The price of safety is eternal vigilance. This is a phrase we heard often. It should be noted, however, that there also exists an unstated sister to this maritime maxim: the price of cleanliness is eternal diligence.
It’s hard to know where to begin narrating my experiences at sea, so I’ll begin with the mundane: cleaning. I have gained a new appreciation for the word “shipshape.” You might guess that there isn’t a ton of dirt on a ship 300 miles offshore, but you would be guessing wrong. Never before have I spent so much time armed with bleach, toothbrush, squeegee, or sponge. The ship is cleaned every single day. Each morning at dawn, the soles (floors) and heads (bathrooms) get a thorough sponging and squeegeeing. Each evening after dinner, the galley (kitchen) gets scrubbed. With every Saturday comes “Field Day,” during which the ship is torn apart in a three-hour cleaning bonanza, so that neither nook nor cranny will escape with grime.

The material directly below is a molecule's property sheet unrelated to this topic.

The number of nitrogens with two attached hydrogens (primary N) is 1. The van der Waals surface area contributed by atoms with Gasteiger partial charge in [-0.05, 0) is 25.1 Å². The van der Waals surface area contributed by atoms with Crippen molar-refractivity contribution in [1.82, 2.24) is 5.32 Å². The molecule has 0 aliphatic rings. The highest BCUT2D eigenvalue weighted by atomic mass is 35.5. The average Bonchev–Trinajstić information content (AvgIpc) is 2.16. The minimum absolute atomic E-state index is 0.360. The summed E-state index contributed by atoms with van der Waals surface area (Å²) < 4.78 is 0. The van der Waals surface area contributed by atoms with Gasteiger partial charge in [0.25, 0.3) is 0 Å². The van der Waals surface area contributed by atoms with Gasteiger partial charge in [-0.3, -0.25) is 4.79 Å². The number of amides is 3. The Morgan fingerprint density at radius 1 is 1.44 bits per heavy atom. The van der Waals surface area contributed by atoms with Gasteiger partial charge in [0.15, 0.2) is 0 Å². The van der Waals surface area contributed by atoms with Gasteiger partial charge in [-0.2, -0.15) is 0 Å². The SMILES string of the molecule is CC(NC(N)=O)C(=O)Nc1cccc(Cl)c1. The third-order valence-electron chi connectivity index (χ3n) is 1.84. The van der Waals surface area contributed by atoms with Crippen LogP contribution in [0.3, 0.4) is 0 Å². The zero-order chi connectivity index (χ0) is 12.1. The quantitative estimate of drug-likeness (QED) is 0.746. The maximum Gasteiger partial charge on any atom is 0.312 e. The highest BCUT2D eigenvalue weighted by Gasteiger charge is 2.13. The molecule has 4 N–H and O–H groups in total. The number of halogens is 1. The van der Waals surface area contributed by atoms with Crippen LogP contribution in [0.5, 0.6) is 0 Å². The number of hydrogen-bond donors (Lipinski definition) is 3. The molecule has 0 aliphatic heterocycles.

This all sounds tedious, but it’s indicative of how incredibly meticulous you must be to keep a ship clean and safe. And aside from a few grumpy moments spent scraping frozen food goo from the sole of the enormous refrigerator, I felt a genuine sense of fulfillment and responsibility while cleaning the boat. I was proud to keep the boat shipshape. Perhaps only those of you who have seen my disaster of a bedroom may grasp the full significance of this statement.